Current nonprofit sector research and recommendations for effective day-to-day practice from ASU faculty, staff, students, and the nonprofit and philanthropic community.
I have always been a very aspirational person, and I have always aspired to do something great with my life. As I grew older and approached adulthood, however, my abstract dreams of “greatness” needed to become something concrete and I still did not know what that looked like or meant. I didn’t know how I could turn ideas into action, but I wanted to learn. After graduating high school, I decided I needed to find the passion and leadership that would steer my future. Therefore, I took a leap of faith, took “the road less traveled,” and applied for Public Allies Arizona.
From the get-go, through each step of the admission process, I witnessed myself growing. To be able to meaningfully pitch myself, I had to grapple with who I was and what I would bring to the table. Though it may have been nerve-wracking in the moment, I loved having to interview with so many organizations and having to think on my feet. Through being tested, my confidence grew. I saw myself rising to each new challenge. I would eventually be matched to Big Brothers Big Sisters of Central Arizona (BBBS), where I would become the Community Relations Assistant and—later—the Community Relations Specialist.
At BBBS, my work has consistently been about engaging and empowering others. Starting out, my main focus was recruiting community members to become change makers and role models in children’s lives—also known as Big Brothers and Big Sisters. Through hosting informational booths at community events and presenting to local businesses and community groups, I have shared the mission of my agency with hundreds of people. I’ve had the chance to exercise my public speaking skills, increase my professionalism, and—most importantly—inspire others to do something great. The core of this work has been about opening people's eyes to their potential so that they can open a child’s eyes to their own. This creates a self-sustaining cycle of empowerment, which is critical to ending the disconnection and disempowerment that prevent individuals from living the life they are worthy and capable of.
Midway into my service term, my focus shifted to youth and family outreach, which I have come to love even more than my prior service objective. This work has entailed cultivating partnerships with school districts, city governments, community groups and nonprofits serving at-risk youth. I have done everything from implementing referral programs with local social workers and school counselors to spending time in affordable housing communities engaging directly with families and children. Any weekend, I might be out at a family outreach event or community resource fair, hosting an informational booth piled high with candy, talking with families about helping their children succeed, and connecting them to our program. Recently, I was out hosting a resource table at Save the Family, a local nonprofit that serves, houses and empowers hard-working families. In that few hours, I talked with dozens of moms and I got 34 referrals for youth. That means in one day’s work, I took part in changing 34 lives. I took part in injecting positivity and potential into 34 lives in just a few hours. One week later, I saw some of the kids already coming into our office to be interviewed so they could be matched to a life-changing mentor.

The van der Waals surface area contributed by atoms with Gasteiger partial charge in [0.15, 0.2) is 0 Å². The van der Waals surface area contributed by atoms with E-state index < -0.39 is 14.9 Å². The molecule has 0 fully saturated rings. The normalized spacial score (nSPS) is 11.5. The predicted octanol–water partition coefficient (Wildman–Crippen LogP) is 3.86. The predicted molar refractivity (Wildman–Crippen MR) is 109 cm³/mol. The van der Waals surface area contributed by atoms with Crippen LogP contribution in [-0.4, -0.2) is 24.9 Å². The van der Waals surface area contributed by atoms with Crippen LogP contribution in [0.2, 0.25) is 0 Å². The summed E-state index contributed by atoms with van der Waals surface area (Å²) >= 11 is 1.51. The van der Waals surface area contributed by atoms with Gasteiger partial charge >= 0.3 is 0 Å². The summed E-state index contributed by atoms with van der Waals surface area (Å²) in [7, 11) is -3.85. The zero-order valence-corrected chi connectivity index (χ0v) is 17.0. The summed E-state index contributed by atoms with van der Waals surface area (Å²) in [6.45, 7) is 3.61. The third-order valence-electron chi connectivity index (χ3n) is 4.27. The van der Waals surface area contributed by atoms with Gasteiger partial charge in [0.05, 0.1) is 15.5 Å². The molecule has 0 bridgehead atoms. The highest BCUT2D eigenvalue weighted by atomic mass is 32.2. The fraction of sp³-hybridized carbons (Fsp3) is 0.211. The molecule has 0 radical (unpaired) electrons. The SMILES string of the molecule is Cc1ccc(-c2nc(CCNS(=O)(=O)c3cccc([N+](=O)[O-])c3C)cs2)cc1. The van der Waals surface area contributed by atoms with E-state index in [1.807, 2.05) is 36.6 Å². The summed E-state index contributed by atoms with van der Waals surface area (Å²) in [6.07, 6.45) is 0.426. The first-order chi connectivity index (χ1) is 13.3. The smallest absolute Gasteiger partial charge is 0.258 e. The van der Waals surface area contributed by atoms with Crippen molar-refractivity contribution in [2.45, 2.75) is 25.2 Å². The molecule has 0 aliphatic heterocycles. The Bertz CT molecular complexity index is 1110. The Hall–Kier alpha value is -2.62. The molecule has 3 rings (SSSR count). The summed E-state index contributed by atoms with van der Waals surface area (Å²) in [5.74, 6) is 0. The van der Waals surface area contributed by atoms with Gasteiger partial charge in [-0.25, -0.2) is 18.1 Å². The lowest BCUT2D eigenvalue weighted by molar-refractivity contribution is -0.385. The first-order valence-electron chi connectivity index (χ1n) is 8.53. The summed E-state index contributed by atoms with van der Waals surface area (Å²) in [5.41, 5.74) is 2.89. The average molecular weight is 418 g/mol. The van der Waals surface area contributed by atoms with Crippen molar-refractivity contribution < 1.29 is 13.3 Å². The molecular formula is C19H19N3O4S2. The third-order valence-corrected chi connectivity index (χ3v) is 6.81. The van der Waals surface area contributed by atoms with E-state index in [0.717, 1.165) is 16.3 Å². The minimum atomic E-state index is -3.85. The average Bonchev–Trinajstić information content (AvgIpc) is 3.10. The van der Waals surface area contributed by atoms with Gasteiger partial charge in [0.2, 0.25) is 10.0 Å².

Through the experiences of this year, I have realized the dream of my lifetime, that every human being upon this earth gets to experience their extraordinary potential, their uniqueness, their magnificence and their limitless capability. I believe that potential is a human right; it is one’s right to themselves and their inherent greatness. My dream is that everyone is able to strive for their dream, that no one’s sight is limited by their circumstances and that no one’s future is limited by their past. I feel that my duty and purpose is to catalyze our progress in pursuing our possibilities, to elevate the heights to which we aspire and to maximize our facilities for effecting change. With every choice, I make, action I take and sentence I speak; I aim to create and spark the most impact possible. Working to strengthen our interconnected existence, I experience the power of collective impact on a daily basis. I see how our actions ripple through the lives of others. The more engaged I become, the more I grasp what I can become. The more I serve, the more I understand just how much I can contribute. Through the journey of Public Allies, I have learned to strive continuously, relentlessly and fearlessly, pursuing the height of both my individual potential and our collective potential. I commit myself to a lifetime of success, measured only by helping others succeed and thrive. Thanks to Public Allies, I am now, and forever, an agent of impact.
Emma Mones was part of Public Allies' Class 12. She was placed at Big Brothers Big Sisters of Central Arizona as a Community Relations Specialist. Public Allies Arizona is a 10-month apprenticeship program designed to develop the next generation of civic leaders.